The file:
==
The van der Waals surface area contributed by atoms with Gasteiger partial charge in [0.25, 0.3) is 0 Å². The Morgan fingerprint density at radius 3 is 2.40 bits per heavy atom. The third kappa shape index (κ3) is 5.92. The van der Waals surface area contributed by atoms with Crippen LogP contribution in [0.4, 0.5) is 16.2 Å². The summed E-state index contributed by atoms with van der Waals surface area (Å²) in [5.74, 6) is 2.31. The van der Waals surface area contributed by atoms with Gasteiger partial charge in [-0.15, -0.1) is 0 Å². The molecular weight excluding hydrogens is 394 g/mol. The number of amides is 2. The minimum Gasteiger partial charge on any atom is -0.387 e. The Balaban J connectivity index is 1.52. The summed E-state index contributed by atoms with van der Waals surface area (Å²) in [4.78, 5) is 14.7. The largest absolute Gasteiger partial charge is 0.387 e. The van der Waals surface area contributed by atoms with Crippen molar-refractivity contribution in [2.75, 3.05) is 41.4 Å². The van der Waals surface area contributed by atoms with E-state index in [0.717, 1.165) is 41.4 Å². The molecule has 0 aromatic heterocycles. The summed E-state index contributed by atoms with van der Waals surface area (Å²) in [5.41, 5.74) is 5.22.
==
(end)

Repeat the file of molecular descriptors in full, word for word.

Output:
The van der Waals surface area contributed by atoms with Gasteiger partial charge in [0.25, 0.3) is 0 Å². The Morgan fingerprint density at radius 3 is 2.40 bits per heavy atom. The third kappa shape index (κ3) is 5.92. The van der Waals surface area contributed by atoms with Crippen LogP contribution in [0.4, 0.5) is 16.2 Å². The summed E-state index contributed by atoms with van der Waals surface area (Å²) in [5.74, 6) is 2.31. The van der Waals surface area contributed by atoms with Gasteiger partial charge in [-0.15, -0.1) is 0 Å². The molecular weight excluding hydrogens is 394 g/mol. The number of amides is 2. The minimum Gasteiger partial charge on any atom is -0.387 e. The Balaban J connectivity index is 1.52. The summed E-state index contributed by atoms with van der Waals surface area (Å²) in [4.78, 5) is 14.7. The largest absolute Gasteiger partial charge is 0.387 e. The van der Waals surface area contributed by atoms with Crippen molar-refractivity contribution in [2.75, 3.05) is 41.4 Å². The van der Waals surface area contributed by atoms with E-state index in [0.717, 1.165) is 41.4 Å². The molecule has 0 aromatic heterocycles. The summed E-state index contributed by atoms with van der Waals surface area (Å²) in [5.41, 5.74) is 5.22.